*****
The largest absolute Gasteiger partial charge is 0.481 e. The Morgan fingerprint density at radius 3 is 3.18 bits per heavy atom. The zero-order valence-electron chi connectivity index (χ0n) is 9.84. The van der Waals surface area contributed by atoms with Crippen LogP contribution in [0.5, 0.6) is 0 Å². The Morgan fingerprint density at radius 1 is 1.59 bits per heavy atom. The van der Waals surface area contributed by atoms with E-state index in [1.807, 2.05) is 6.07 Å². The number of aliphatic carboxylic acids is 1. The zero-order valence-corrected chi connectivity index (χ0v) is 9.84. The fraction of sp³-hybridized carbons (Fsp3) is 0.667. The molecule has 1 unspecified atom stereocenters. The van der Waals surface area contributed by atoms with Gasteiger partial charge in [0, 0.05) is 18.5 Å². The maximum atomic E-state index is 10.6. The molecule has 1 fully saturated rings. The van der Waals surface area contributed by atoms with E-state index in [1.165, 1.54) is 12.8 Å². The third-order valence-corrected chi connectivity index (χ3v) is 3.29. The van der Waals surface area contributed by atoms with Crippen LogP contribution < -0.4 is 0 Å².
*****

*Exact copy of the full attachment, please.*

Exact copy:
The largest absolute Gasteiger partial charge is 0.481 e. The Morgan fingerprint density at radius 3 is 3.18 bits per heavy atom. The zero-order valence-electron chi connectivity index (χ0n) is 9.84. The van der Waals surface area contributed by atoms with Crippen LogP contribution in [0.5, 0.6) is 0 Å². The Morgan fingerprint density at radius 1 is 1.59 bits per heavy atom. The van der Waals surface area contributed by atoms with E-state index in [1.807, 2.05) is 6.07 Å². The number of aliphatic carboxylic acids is 1. The zero-order valence-corrected chi connectivity index (χ0v) is 9.84. The fraction of sp³-hybridized carbons (Fsp3) is 0.667. The molecule has 1 unspecified atom stereocenters. The van der Waals surface area contributed by atoms with Gasteiger partial charge in [0, 0.05) is 18.5 Å². The maximum atomic E-state index is 10.6. The molecule has 1 fully saturated rings. The van der Waals surface area contributed by atoms with E-state index in [1.165, 1.54) is 12.8 Å². The third-order valence-corrected chi connectivity index (χ3v) is 3.29. The van der Waals surface area contributed by atoms with Crippen LogP contribution < -0.4 is 0 Å².